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Last updated: September 9, 2010 11:02 pm
Goldman Sachs had a choice when settling a five-month investigation by the Financial Services Authority launched in the wake of a high-profile US fraud case – swallow a larger fine, or accept a potentially more withering critique of its compliance practices. They chose the big fine.
The £17.5m sanction handed down by the FSA for control failings at the investment bank relating to how information about the US probe was shared may sound like small change for an institution as profitable as Goldman, but it is the second-largest fine in the regulator’s history.
Having seen its reputation battered in recent months by a series of controversies, the bank was understandably keen to limit the public relations damage while drawing a line under the UK investigation. But it shows that Goldman is continuing to pay a hefty – some say inflated – price for becoming the pantomime villain of the financial crisis.
The bank paid $550m in July to settle the US Securities and Exchange charges that it misled investors in a complex subprime mortgage-backed product known as Abacus, without admitting or denying the agency’s allegations.
While that sum was less than some analysts had expected, it was a bitter pill to swallow for the sizeable contingent of Goldman executives who thought the SEC’s case was weak.
The FSA’s inquiry, which was opened days after the US charges were announced, was brushed off by some at the time as a way for the soon-to-be-disbanded agency to save face after it emerged that Fabrice Tourre, the Goldman trader whose brash e-mails about the Abacus deal were at the heart of the SEC’s complaint, was working in London at the time of the US regulator’s investigation. But the FSA’s findings, detailed in Thursday’s 20-page penalty notice, are far from trivial, lawyers who specialise in financial services said.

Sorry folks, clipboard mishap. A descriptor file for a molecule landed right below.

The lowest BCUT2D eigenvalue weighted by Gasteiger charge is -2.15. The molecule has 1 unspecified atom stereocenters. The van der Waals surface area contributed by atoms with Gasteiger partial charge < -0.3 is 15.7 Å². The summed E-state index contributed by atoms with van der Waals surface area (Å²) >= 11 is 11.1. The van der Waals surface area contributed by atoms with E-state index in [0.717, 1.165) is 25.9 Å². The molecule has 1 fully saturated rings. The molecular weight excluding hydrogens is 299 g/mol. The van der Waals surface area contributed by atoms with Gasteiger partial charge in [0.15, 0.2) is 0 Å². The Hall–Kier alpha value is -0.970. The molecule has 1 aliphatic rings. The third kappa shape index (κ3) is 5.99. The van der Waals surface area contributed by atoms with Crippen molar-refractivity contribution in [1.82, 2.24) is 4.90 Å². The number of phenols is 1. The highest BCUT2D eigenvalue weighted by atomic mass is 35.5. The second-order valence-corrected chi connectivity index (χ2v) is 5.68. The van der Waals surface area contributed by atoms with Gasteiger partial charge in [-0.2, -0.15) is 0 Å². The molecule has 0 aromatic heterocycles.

Goldman’s failure to co-ordinate and share information about the US investigation between New York and London meant that the bank’s UK head of compliance first learnt about the case from the media, when the SEC filed its charges on April 16.
With UK compliance unaware of the probe, Goldman also failed to inform the FSA that the SEC was considering filing an enforcement case against Mr Tourre, in spite of the fact that he was registered as an “approved person” with the UK regulator.
“This is a fairly fundamental systems and controls failure,” said a regulatory lawyer who declined to be named because his law firm does business with Goldman. “Given the serious nature of the failing, in this case the fine is justified.”
Mr Tourre is still fighting the charges filed against him by the SEC, and his lawyer declined to comment on the FSA case.
Lawyers said that the fact that no senior Goldman executives are mentioned by name in the penalty notice, as well as the fact that the regulator concluded that the bank did not “deliberately withhold information” from the FSA, smacked of some horse-trading between the two sides.
The findings are unlikely to bolster lawsuits brought by Goldman shareholders in the US, who claim the bank should have disclosed the existence of the SEC probe far earlier.
Goldman’s share price dropped nearly 12 per cent when the SEC unveiled its complaint.
“It looks like a fairly sizeable fine, but they were given quite a good reference that it was purely a failure to self report rather than something intentional,” said Dan Hyde, a lawyer with litigation boutique cubism.
The FSA has recently stepped up its emphasis on regulatory control cases, bringing a raft of actions against banks for systemic faults such as failing to keep client money separate and inaccurate transaction reporting. The size of Goldman’s fine indicates that the regulator regards timely reporting as an equally serious compliance function.
“This penalty should send a message – particularly to the senior management of large institutions – of the need to have their firm’s UK reporting obligations at the forefront of their minds,” said Margaret Cole, the FSA’s managing director of enforcement and financial crime.
With regard to Goldman’s handling of the Abacus investigation, the FSA said that it was also handing down such a large fine because the bank is so well-resourced and is expected to have top-notch compliance procedures in place.
“Goldman Sachs is a highly sophisticated firm and among the world’s premier financial institutions,” the final notice said. “The firm itself and its legal and compliance functions are integrated on a global basis and the senior management of those functions are (or ought to be) in constant communication with each other.”
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